Cole Noble, Indianapolis Homes for Sale
The Cole-Noble Commerical Arts District is located on the near east side between Washington and Miami Streets. The district is a mix of condominiums, apartments and small businesses, sprinkled with landmarks like Easley Winery, Harrison College, and The Nature Conservancy. The community is named for industrialist Joseph Cole and (Governor) Noah Noble. Half of the neighborhood lies within the boundaries of the original "Mile Square."
Latest Cole Noble, Indianapolis Homes for Sale
314 E Ohio Street, Indianapolis, IN 46204
Subdivision: Firehouse SquareAdd to Favorites
LOVE where you live! This Firehouse Square townhome will have you plugged in to all that Downtown has to offer. Worries of maintenance are far away, it hardly gets a...
2 Beds 4 Bath Areas 2280 SqFt
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Joseph Cole established the Cole Carriage Company in 1905 to produce horse-drawn carriages. In 1908, he built an experimental motor buggy that used many carriage components. Thus was born The Cole Motor Car Company. In 1919, sales of Cole luxury cars were surpassed only by Cadillac, but within two years, the company had encountered hard times. Confronted with a decision to either mass-produce cars or go out of business, Cole decided to close the factory. The last Cole rolled off the line in 1924 and Cole, himself, died a year later.
Noah Noble was the fifth Governor of Indiana, serving from 1831 to 1837. Noble had amassed over 800 acres of land in the area by the time he died in 1844, leaving his family land-rich, but cash poor. They also inhrerited a considerable amount of his debt. Several years of family infighting amd legal wrangling ensued over how to best settle the estate.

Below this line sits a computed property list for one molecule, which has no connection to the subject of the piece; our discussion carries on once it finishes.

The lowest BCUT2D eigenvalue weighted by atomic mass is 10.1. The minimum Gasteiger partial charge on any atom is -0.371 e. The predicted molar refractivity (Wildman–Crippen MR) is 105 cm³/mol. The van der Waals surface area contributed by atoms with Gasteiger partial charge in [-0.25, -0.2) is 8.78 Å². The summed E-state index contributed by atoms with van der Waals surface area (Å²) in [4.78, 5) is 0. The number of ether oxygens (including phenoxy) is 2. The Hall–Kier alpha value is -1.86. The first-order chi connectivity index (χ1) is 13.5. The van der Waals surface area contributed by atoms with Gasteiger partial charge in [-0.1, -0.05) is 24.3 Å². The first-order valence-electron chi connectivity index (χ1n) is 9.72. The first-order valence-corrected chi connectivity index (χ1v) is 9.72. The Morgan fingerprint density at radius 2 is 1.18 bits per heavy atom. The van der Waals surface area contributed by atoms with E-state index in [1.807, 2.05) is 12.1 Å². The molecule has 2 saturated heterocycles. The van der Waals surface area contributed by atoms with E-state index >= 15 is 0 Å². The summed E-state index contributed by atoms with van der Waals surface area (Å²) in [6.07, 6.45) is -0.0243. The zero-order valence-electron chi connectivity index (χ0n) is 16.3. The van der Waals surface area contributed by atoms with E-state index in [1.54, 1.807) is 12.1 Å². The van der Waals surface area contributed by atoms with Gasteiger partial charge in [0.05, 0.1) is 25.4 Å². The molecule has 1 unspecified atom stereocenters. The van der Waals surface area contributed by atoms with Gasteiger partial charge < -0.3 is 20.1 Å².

Finally, in 1850, the Indiana General Assembly passed the "Act for the relief of the estate of Noah Noble, deceased." This act allowed for the area around Easley Winery to be subdivided and sold with the proceeds settling the estate's debts, and anything left over going to the Governor's children. The Act also created an alley running between Ohio and Market Streets, adjacent to the Indianapolis and Peru Railroad tracks.
The area around Easley Winery (south of Lockerbie Square) was settled by German immigrants, and became known as "German Town." The homes along present day Miami Street were in a notorious red light district between Park Ave and East Street.
Today, the District is known for a mix of Georgian, Federal, and Art Deco architecture. From 1974 to 2001, Market Square Arena was located here. The Arena served as home to the Indiana Pacers basketball team for 25 years before being demolished in 2001. It's also known as the site of Elvis Presley's last concert in 1977.
Since 2003, a number of residential developments have been built in the neighborhood. The boon of townhouses, condos, and apartments helped revitalize the neighborhood. Popular communities include the Hudson, Clevelander, Packard, DeSoto, and Maxwell.